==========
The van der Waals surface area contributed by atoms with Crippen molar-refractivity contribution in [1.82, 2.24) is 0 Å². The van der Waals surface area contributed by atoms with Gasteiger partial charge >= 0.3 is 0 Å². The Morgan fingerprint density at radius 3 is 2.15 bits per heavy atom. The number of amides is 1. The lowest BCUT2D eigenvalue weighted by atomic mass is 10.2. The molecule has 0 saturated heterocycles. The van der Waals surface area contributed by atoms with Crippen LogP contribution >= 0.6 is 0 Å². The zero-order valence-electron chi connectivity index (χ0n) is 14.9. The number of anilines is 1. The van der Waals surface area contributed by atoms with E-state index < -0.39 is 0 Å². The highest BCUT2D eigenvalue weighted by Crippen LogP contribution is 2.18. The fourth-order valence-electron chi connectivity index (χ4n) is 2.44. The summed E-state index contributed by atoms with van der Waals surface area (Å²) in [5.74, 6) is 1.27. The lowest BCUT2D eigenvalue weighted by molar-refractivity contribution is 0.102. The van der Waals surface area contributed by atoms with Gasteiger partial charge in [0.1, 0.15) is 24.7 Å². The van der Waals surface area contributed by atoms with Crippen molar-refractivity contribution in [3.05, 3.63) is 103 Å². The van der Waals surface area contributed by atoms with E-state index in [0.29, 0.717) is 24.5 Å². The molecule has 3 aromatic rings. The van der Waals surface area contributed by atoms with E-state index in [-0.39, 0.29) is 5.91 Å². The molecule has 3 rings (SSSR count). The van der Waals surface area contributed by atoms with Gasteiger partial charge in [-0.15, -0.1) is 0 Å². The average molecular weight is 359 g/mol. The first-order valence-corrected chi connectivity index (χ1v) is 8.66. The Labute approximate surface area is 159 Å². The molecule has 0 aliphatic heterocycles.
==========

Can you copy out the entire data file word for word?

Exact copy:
The van der Waals surface area contributed by atoms with Crippen molar-refractivity contribution in [1.82, 2.24) is 0 Å². The van der Waals surface area contributed by atoms with Gasteiger partial charge >= 0.3 is 0 Å². The Morgan fingerprint density at radius 3 is 2.15 bits per heavy atom. The number of amides is 1. The lowest BCUT2D eigenvalue weighted by atomic mass is 10.2. The molecule has 0 saturated heterocycles. The van der Waals surface area contributed by atoms with Crippen LogP contribution >= 0.6 is 0 Å². The zero-order valence-electron chi connectivity index (χ0n) is 14.9. The number of anilines is 1. The van der Waals surface area contributed by atoms with E-state index < -0.39 is 0 Å². The highest BCUT2D eigenvalue weighted by Crippen LogP contribution is 2.18. The fourth-order valence-electron chi connectivity index (χ4n) is 2.44. The summed E-state index contributed by atoms with van der Waals surface area (Å²) in [5.74, 6) is 1.27. The lowest BCUT2D eigenvalue weighted by molar-refractivity contribution is 0.102. The van der Waals surface area contributed by atoms with Gasteiger partial charge in [0.1, 0.15) is 24.7 Å². The van der Waals surface area contributed by atoms with Crippen molar-refractivity contribution in [3.05, 3.63) is 103 Å². The van der Waals surface area contributed by atoms with E-state index in [0.29, 0.717) is 24.5 Å². The molecule has 3 aromatic rings. The van der Waals surface area contributed by atoms with E-state index in [-0.39, 0.29) is 5.91 Å². The molecule has 3 rings (SSSR count). The van der Waals surface area contributed by atoms with Gasteiger partial charge in [-0.15, -0.1) is 0 Å². The average molecular weight is 359 g/mol. The first-order valence-corrected chi connectivity index (χ1v) is 8.66. The Labute approximate surface area is 159 Å². The molecule has 0 aliphatic heterocycles.